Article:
We all have the one (or two) friend(s) who has/have been complaining about and battling their weight their entire adult life – and has been on every diet plan devised by man – except the one that would not only shed pounds, but improve overall health.  The most popular rebuttals to the suggestion of switching to a vegan diet (vegan: a word that can immediately reduce full-grown adults to tantrums worthy of two-year olds) are that it would be too difficult and that they would miss “real food” (i.e., meat, cheese).  Let me say it bluntly:  “real food” is making you fat and it’s making you sick.  In fact, it’s speeding you along to a premature death.  As for level of difficulty, it’s no harder to create a plant-based meal than it is to produce one involving meat and dairy.  Your list of ingredients change and you might need to invest in a few new cookbooks.  Small price to pay for added years and quality to one’s life.

Skip the crazy noodles, cookies, bars, pills, drinks, diets and fads.  Commit to a life-long change.  Go vegan.  There is your miracle cure.  All you have to do is push your cart into the produce section and fill it.

(For a real-life example of the power of a plant-based diet, visit Watch Me Lose 150 Pounds.  Boy howdy.)

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4 thoughts on “The Miracle Cure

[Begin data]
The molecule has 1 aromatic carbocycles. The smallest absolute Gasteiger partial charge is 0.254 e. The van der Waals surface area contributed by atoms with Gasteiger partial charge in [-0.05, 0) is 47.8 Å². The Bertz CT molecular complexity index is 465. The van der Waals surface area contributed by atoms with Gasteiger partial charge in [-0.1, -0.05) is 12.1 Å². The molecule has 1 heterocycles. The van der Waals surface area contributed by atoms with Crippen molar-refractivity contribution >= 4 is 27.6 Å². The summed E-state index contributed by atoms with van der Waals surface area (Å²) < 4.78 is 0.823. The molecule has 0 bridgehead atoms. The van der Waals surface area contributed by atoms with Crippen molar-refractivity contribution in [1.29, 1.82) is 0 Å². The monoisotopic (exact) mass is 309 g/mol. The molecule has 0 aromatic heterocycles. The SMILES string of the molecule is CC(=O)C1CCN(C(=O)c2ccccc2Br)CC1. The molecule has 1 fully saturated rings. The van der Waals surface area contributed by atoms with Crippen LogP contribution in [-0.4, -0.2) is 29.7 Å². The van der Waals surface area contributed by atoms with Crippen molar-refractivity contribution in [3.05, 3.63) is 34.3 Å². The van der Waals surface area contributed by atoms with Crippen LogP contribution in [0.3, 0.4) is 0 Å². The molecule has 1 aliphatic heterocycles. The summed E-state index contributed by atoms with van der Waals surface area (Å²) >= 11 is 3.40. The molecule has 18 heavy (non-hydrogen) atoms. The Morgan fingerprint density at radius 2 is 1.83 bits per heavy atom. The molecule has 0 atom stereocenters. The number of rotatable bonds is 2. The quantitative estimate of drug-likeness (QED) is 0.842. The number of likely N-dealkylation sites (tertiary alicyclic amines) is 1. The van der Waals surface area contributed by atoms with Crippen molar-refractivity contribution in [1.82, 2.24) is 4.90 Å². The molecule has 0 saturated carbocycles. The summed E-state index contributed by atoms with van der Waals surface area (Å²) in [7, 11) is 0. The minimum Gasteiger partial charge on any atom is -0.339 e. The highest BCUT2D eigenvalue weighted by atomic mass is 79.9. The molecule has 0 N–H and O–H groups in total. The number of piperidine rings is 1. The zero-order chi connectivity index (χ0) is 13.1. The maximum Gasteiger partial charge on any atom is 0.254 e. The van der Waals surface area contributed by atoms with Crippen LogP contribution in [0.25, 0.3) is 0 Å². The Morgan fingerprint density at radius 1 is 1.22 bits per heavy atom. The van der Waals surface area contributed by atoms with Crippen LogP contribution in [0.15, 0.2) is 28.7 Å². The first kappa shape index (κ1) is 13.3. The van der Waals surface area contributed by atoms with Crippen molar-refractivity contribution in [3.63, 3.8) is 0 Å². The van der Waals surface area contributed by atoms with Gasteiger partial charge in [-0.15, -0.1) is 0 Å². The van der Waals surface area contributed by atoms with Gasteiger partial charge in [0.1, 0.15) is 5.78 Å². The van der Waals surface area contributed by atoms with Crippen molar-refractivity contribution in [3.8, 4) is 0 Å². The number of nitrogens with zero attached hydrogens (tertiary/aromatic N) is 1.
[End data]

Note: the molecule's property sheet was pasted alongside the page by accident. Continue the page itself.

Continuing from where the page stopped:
1. trueindigo says:

    So that’s what Veganism needs, a marketing campaign! It’s just too simple for folks to believe without some bells and whistles attached to it. Natural solutions are too strange to believe.

  2. veganelder says:

    Living vegan…it’s good for others (and good for you too!). :-)

  3. [...] One year ago today: The Miracle Cure [...]

  4. narf77 says:

    I also wonder how it is easier for someone to pay a fortune to shysters to buy what is effectively powdered skim milk and a bit of artificial flavouring with some artificial sweetener in a sad and vain effort to lose weight…rather than simply change their diet they want a quick fix that they can dump when they have lost a few pounds…yo-yo dieting is the result. Good nutritious food that feeds not only your body but your soul is the answer but it doesn’t get you “20lb in a week” and it is a lifetime commitment that most people are too lazy to make. The sad thing is, like your link points out…it actually works! No hunger, no constant thinking about food…no inevitable failure and no accompanying loss of self worth…why on EARTH wouldn’t you at least try it? The lord only knows they are willing to try everything else!